How chemists are tackling the plastics problem

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Rorrer says the researchers are also considering what materials they should use. Cobalt is more common and less expensive than some other catalysts they’ve tried, like ruthenium and platinum, but they are still searching for other options. Better understanding how the catalysts work could allow them to replace cobalt with cheaper, more abundant catalysts, Rorrer says.

The ultimate goal would be a fully mixed-feed plastic recycling system, Rorrer says, “and that framework is not completely far-fetched.”

Still, achieving that vision will take some tweaks. Polyethylene and polypropylene are simple chains of carbon and hydrogen, while some other plastics contain other elements, like oxygen and chlorine, that could pose a challenge to chemical recycling methods.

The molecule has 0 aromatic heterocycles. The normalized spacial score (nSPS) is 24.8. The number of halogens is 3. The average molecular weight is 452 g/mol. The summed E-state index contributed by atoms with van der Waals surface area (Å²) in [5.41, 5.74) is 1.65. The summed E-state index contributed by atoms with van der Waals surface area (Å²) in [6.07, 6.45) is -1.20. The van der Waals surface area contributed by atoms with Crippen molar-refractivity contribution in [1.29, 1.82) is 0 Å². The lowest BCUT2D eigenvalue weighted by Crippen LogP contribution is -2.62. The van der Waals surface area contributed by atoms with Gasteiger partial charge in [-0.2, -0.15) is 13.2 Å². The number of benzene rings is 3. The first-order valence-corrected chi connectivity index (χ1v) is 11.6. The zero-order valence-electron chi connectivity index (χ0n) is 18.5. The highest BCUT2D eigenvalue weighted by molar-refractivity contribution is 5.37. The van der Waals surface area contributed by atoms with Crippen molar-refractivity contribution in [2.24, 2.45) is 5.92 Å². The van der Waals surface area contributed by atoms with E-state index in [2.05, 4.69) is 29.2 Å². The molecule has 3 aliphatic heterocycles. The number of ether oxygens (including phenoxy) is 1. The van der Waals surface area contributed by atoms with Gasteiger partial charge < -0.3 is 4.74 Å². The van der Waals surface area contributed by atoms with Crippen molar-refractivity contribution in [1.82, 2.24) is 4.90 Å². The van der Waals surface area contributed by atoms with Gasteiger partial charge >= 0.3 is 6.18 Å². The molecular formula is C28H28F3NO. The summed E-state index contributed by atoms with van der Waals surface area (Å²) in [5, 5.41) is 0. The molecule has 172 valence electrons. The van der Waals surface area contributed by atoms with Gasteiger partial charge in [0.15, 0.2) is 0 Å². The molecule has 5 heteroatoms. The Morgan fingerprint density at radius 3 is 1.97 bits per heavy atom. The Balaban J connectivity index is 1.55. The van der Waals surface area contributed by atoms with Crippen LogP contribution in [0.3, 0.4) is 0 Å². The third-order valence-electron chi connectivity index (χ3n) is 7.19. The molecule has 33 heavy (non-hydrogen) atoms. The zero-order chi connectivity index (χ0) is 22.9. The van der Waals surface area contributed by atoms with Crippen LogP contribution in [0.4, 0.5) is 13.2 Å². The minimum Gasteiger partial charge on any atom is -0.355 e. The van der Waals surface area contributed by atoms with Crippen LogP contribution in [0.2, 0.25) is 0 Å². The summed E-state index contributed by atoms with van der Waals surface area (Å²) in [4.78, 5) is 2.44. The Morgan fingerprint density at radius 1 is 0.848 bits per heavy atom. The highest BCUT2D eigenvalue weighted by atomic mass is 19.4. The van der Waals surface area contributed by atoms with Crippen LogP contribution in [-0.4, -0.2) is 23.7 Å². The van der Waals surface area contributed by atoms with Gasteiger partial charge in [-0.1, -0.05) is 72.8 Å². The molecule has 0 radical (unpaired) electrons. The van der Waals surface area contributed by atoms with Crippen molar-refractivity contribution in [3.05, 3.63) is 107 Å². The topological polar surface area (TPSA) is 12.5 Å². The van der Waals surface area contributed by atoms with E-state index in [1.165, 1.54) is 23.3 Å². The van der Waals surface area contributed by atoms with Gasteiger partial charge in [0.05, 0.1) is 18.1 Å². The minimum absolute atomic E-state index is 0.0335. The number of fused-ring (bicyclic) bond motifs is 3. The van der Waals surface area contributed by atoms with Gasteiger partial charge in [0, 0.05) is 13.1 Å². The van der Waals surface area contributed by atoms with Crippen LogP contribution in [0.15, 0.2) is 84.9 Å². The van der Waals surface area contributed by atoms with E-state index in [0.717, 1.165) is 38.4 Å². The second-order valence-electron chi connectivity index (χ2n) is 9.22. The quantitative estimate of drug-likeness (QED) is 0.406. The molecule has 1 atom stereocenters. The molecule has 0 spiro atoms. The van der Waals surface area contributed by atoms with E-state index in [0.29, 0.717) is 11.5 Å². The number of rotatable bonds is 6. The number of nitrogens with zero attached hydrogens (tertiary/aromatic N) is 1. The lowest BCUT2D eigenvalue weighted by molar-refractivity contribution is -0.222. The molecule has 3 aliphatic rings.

For example, if polyvinyl chloride (PVC), widely used in bottles and pipes, winds up in this system, it could deactivate or poison the catalyst while producing toxic gas side products, so researchers still need to figure out other ways to handle that plastic.

Scientists are also pursuing other ways to accomplish mixed-feed plastic recycling. In a study published in Science in October, researchers used a chemical process alongside genetically engineered bacteria to break down a mixture of three common plastics.

The first step, involving chemical oxidation, cuts up long chains, creating smaller molecules that have oxygen tacked on. The approach is effective because oxidation is “quite promiscuous,” working on a range of materials, explains Shannon Stahl, a lead author of the research and a chemist at the University of Wisconsin.

Oxidizing the plastics generates products that can then be gobbled up by soil bacteria that have been tweaked to feast on them. By altering the metabolism of the bacteria, researchers could eventually make novel plastics, like new forms of nylon.

The research is still a work in progress, says Alli Werner, a biologist at the National Renewable Energy Laboratory and one of the authors of the Science study. In particular, the team is working to better understand the metabolic pathways bacteria are using to make the products so that they can speed up the process and produce larger amounts of useful materials.

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